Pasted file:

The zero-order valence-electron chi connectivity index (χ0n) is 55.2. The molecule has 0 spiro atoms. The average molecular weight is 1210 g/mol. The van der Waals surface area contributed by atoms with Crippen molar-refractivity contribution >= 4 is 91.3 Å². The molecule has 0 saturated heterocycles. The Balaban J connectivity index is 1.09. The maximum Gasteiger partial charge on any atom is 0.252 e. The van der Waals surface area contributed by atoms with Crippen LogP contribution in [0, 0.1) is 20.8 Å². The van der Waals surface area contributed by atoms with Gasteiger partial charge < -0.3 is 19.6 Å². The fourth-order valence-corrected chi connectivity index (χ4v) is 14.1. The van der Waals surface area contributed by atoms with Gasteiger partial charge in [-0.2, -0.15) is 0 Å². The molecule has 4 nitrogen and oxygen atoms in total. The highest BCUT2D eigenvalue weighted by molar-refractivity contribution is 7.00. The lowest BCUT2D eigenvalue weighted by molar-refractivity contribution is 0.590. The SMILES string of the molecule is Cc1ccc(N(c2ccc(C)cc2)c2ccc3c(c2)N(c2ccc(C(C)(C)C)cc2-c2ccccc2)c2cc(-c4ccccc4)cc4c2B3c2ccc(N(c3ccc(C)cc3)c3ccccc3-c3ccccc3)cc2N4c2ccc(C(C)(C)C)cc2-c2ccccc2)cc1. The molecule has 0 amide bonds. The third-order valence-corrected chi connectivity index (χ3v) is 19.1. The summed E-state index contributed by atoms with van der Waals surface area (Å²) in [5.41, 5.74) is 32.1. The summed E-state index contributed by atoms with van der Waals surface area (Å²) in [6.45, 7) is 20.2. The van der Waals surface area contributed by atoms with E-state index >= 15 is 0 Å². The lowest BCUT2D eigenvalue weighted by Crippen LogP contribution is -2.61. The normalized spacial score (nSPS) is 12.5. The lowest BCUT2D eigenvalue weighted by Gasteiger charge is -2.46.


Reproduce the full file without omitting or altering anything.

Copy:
The zero-order valence-electron chi connectivity index (χ0n) is 55.2. The molecule has 0 spiro atoms. The average molecular weight is 1210 g/mol. The van der Waals surface area contributed by atoms with Crippen molar-refractivity contribution >= 4 is 91.3 Å². The molecule has 0 saturated heterocycles. The Balaban J connectivity index is 1.09. The maximum Gasteiger partial charge on any atom is 0.252 e. The van der Waals surface area contributed by atoms with Crippen LogP contribution in [0, 0.1) is 20.8 Å². The van der Waals surface area contributed by atoms with Gasteiger partial charge < -0.3 is 19.6 Å². The fourth-order valence-corrected chi connectivity index (χ4v) is 14.1. The van der Waals surface area contributed by atoms with Gasteiger partial charge in [-0.2, -0.15) is 0 Å². The molecule has 4 nitrogen and oxygen atoms in total. The highest BCUT2D eigenvalue weighted by molar-refractivity contribution is 7.00. The lowest BCUT2D eigenvalue weighted by molar-refractivity contribution is 0.590. The SMILES string of the molecule is Cc1ccc(N(c2ccc(C)cc2)c2ccc3c(c2)N(c2ccc(C(C)(C)C)cc2-c2ccccc2)c2cc(-c4ccccc4)cc4c2B3c2ccc(N(c3ccc(C)cc3)c3ccccc3-c3ccccc3)cc2N4c2ccc(C(C)(C)C)cc2-c2ccccc2)cc1. The molecule has 0 amide bonds. The third-order valence-corrected chi connectivity index (χ3v) is 19.1. The summed E-state index contributed by atoms with van der Waals surface area (Å²) in [5.41, 5.74) is 32.1. The summed E-state index contributed by atoms with van der Waals surface area (Å²) in [6.45, 7) is 20.2. The van der Waals surface area contributed by atoms with E-state index >= 15 is 0 Å². The lowest BCUT2D eigenvalue weighted by Crippen LogP contribution is -2.61. The normalized spacial score (nSPS) is 12.5. The lowest BCUT2D eigenvalue weighted by Gasteiger charge is -2.46.